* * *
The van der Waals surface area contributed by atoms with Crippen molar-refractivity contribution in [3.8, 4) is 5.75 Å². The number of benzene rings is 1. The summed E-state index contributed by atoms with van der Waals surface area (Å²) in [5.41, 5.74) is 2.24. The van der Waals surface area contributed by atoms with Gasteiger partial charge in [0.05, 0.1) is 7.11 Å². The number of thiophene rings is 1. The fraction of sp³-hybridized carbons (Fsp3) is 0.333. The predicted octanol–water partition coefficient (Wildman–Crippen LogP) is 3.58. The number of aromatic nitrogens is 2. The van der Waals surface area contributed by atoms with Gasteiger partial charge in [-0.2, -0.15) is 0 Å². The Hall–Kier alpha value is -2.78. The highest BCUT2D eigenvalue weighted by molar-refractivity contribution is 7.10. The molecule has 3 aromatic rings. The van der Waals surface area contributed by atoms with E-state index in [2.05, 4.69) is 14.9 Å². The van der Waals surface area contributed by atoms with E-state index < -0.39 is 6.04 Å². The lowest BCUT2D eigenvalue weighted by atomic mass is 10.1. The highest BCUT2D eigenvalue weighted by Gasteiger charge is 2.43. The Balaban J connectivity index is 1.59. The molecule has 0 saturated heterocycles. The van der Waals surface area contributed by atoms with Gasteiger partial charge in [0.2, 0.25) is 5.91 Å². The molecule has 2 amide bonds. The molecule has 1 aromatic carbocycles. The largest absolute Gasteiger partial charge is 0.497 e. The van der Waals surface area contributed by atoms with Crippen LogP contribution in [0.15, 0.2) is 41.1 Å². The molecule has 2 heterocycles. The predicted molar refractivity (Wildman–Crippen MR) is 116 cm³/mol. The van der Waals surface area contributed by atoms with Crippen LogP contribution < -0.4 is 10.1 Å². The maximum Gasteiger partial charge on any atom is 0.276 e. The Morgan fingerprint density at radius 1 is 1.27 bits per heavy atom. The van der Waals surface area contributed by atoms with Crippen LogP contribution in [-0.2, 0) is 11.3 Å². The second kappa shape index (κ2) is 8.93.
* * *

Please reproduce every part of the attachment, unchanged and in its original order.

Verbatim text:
The van der Waals surface area contributed by atoms with Crippen molar-refractivity contribution in [3.8, 4) is 5.75 Å². The number of benzene rings is 1. The summed E-state index contributed by atoms with van der Waals surface area (Å²) in [5.41, 5.74) is 2.24. The van der Waals surface area contributed by atoms with Gasteiger partial charge in [0.05, 0.1) is 7.11 Å². The number of thiophene rings is 1. The fraction of sp³-hybridized carbons (Fsp3) is 0.333. The predicted octanol–water partition coefficient (Wildman–Crippen LogP) is 3.58. The number of aromatic nitrogens is 2. The van der Waals surface area contributed by atoms with Gasteiger partial charge in [-0.2, -0.15) is 0 Å². The Hall–Kier alpha value is -2.78. The highest BCUT2D eigenvalue weighted by molar-refractivity contribution is 7.10. The molecule has 3 aromatic rings. The van der Waals surface area contributed by atoms with E-state index in [2.05, 4.69) is 14.9 Å². The van der Waals surface area contributed by atoms with E-state index < -0.39 is 6.04 Å². The lowest BCUT2D eigenvalue weighted by atomic mass is 10.1. The highest BCUT2D eigenvalue weighted by Gasteiger charge is 2.43. The Balaban J connectivity index is 1.59. The molecule has 0 saturated heterocycles. The van der Waals surface area contributed by atoms with Gasteiger partial charge in [0.2, 0.25) is 5.91 Å². The molecule has 2 amide bonds. The molecule has 1 aromatic carbocycles. The largest absolute Gasteiger partial charge is 0.497 e. The van der Waals surface area contributed by atoms with Crippen LogP contribution in [0.15, 0.2) is 41.1 Å². The molecule has 2 heterocycles. The predicted molar refractivity (Wildman–Crippen MR) is 116 cm³/mol. The van der Waals surface area contributed by atoms with Crippen LogP contribution < -0.4 is 10.1 Å². The maximum Gasteiger partial charge on any atom is 0.276 e. The Morgan fingerprint density at radius 1 is 1.27 bits per heavy atom. The van der Waals surface area contributed by atoms with Crippen LogP contribution in [-0.2, 0) is 11.3 Å². The second kappa shape index (κ2) is 8.93.